5. The Revenue department being aggrieved by impugned order, preferred the instant appeal and raised the following grounds of appeal:-

“1. Whether on the facts and circumstances of the case and in law, the Ld. CIT(A) was justified in holding that the consideration received by the Assessee from various entities on account of sale/ supply of software is not royalty within the meaning of Article 12(3) of the India-Singapore- DTAA.

2. Whether the Ld. CIT(A) has erred in not considering the effect of Article 3(2) of the DTAA in terms of which, any term not defined in the DTAA is deemed to have the same meaning, which it has under the domestic law and therefore, the clarification provided in Explanation 4 to section 9(1)(vi) of the Act vide Finance Act, 2012 can be used for interpreting the terms used in Article 12(3) of the DTAA.

3. The Appellant craves to add, amend, modify or alter any grounds of appeal at the time or before the hearing of the appeal.”

6. For brevity we will decide this appeal ground-wise.

7. Ground No. 1 is challenge to the deletion of addition made by the AO qua consideration received by the Assessee from various entities on account of sale/supply of software, by treating as ‟royalty‟ within the meaning of Article 12(3) of the India-Singapore-DTAA.

7.1 The Revenue department has claimed that the Assessee being a company based at Singapore providing professional services, software and network equipment etc. and during the year under consideration, has provided the said services to the companies in India like Mphasis Ltd and Gems Techno Solutions (India) Pvt. Ltd etc. and therefore, the issue was cropped up as to whether payment received for sale of software by the Assessee from the said companies, is to be treated as „royalty‟ as per the Act and DTAA. The AO held the consideration received on sale of software as royalty‟ in nature and therefore, rightly added the said consideration received as addition in the income of the Assessee. However, the Ld. Commissioner held contrary while following the principle of consistency and relying upon the judgments passed by the jurisdictional High Court in the case of M Tech India Pvt. Ltd in ITA No. 890/2015, CIT Vs. Alcatel Lucent Canada 2015 372 ITR 0476, DIT Vs. Ericsson Radio Systems AB 2011 ITA 507/ 2007 and DIT Vs. Infrasoft Ltd 2013 ITA 103/2009 and consequently deleted the said addition.

7.2 It was further claimed that the Hon‟ble Apex Court in the case of Engineering Analysis Center of Excellence Pvt Ltd 432 ITR 471 made the analysis of various judgments passed by Hon‟ble Apex Court and High Courts as well and observed that the right to reproduce and right to use computer software are distinct and separate rights, as has been recognized in State Bank of India Vs. Collector of Customs (2001) 1 SCC 727, the former amounting to parting with copyright and latter in the context of non-exclusive EULAs, not being so.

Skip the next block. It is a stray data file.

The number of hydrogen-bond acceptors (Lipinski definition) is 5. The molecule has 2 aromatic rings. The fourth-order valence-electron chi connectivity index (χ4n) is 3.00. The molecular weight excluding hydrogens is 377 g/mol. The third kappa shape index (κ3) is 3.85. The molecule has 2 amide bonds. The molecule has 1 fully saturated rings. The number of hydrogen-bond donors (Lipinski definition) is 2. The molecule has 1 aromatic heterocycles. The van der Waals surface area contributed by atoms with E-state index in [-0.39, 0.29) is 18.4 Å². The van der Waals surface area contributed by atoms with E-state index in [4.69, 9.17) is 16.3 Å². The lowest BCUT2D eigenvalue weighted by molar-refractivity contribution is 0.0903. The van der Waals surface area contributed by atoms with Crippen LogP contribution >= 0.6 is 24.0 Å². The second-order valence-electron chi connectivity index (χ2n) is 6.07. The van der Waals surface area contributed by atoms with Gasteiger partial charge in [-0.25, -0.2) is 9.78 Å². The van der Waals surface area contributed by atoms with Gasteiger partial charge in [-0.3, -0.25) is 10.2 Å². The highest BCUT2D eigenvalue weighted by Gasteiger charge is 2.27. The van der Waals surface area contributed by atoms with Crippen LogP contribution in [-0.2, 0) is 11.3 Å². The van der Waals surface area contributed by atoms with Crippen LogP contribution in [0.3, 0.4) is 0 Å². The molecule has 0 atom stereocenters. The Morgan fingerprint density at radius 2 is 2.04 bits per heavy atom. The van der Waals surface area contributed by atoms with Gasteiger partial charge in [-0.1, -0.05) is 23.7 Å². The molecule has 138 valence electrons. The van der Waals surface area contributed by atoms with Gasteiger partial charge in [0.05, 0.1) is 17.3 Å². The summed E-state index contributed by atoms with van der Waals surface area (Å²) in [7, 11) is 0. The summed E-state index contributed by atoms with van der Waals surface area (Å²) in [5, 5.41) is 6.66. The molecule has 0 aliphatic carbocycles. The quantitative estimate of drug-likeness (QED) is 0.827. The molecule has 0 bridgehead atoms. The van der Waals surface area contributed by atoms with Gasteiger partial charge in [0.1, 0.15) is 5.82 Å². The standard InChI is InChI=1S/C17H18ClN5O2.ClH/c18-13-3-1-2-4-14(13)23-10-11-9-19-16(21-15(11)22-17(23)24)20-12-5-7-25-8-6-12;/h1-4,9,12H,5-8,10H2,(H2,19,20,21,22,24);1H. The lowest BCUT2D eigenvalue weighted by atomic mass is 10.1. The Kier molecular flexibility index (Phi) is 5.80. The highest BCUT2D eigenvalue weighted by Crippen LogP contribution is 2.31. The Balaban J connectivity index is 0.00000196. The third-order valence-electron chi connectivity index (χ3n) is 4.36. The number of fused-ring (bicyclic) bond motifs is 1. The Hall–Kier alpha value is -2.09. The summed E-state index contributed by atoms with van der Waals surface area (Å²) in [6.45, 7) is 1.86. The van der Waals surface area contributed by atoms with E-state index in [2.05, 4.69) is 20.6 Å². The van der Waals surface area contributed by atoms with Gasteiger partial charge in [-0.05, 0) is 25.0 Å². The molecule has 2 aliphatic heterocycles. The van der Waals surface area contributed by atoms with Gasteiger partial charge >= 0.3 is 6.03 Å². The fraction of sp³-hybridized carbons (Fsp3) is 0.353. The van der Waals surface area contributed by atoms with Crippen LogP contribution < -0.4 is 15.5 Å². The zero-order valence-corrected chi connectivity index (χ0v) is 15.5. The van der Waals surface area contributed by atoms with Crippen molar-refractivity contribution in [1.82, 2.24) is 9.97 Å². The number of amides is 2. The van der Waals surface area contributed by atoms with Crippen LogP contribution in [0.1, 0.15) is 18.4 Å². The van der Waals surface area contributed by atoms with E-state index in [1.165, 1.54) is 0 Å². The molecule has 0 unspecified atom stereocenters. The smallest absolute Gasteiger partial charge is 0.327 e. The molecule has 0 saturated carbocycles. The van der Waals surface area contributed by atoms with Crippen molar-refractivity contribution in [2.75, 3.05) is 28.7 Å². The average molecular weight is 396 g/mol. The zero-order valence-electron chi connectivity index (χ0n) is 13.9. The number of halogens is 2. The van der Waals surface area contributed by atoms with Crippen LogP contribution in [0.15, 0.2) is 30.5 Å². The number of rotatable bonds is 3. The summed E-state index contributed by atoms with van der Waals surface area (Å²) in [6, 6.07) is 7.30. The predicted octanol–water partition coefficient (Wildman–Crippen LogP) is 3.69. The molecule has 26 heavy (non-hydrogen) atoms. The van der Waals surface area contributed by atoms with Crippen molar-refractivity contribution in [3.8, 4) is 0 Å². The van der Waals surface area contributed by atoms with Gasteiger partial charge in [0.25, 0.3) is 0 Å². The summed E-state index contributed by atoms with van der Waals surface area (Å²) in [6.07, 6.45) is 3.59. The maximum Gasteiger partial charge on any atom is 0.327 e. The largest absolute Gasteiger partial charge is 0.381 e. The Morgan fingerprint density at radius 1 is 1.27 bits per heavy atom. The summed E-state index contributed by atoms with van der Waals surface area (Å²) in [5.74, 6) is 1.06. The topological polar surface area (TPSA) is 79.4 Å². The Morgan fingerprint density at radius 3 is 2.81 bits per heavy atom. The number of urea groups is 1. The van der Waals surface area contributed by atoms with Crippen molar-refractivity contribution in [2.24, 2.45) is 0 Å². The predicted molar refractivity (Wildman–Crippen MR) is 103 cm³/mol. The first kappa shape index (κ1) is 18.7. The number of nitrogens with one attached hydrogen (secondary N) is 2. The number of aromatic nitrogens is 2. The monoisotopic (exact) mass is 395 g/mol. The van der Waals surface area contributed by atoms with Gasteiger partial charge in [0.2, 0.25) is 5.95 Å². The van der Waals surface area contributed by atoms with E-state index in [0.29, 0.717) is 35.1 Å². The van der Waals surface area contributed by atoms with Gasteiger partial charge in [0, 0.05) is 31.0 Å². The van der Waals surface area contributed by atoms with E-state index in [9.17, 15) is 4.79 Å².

7.3 As in the instant case, the customers of the Assessee have been given right to reproduce the software and therefore, payment to the Assessee would constitute the royalty‟. The customers of the Assessee are not only getting the right to make photo copies but also getting authority to make multiple copies and to make payment on copy basis and therefore, the judgment of the Hon‟ble Apex Court supports the case of the revenue.

7.4 It was further contended by the ld. DR that the Assessee is not a reseller of computer software but it has given the customer a right to make copies and therefore the Assessee acted as principal‟ or as an agent‟ of the software manufacturer. Therefore, payment made by the customers from India to the Assessee constitutes royalty‟ and thus the determination by the Ld. Commissioner is contrary to the facts and law settled by the Hon‟ble Apex Court.

8. On the contrary, the ld. AR refuted the claim of the revenue department and contended that the Assessee purchases software license from Microsoft, the cost of which invoiced on the number of users activated on a monthly basis. In other words each UAF allows one user to connect to the server software. Once the UAF has been allocated to “a user”, it cannot be used by “another user”. Similarly, ender-user license agreement (EULA) was considered by the Hon‟ble Apex Court in Engineering Analysis Centre of Excellence Pvt. Ltd case (supra) wherein, it was observed as under:

“You may install and use one copy of the software product on a single computer, including a workstation, terminal, or other digital electronic device (Computer). You may permit a maximum of five computers to connect to the single computer running the software product solely to access the internet using the internet connection sharing feature of the software product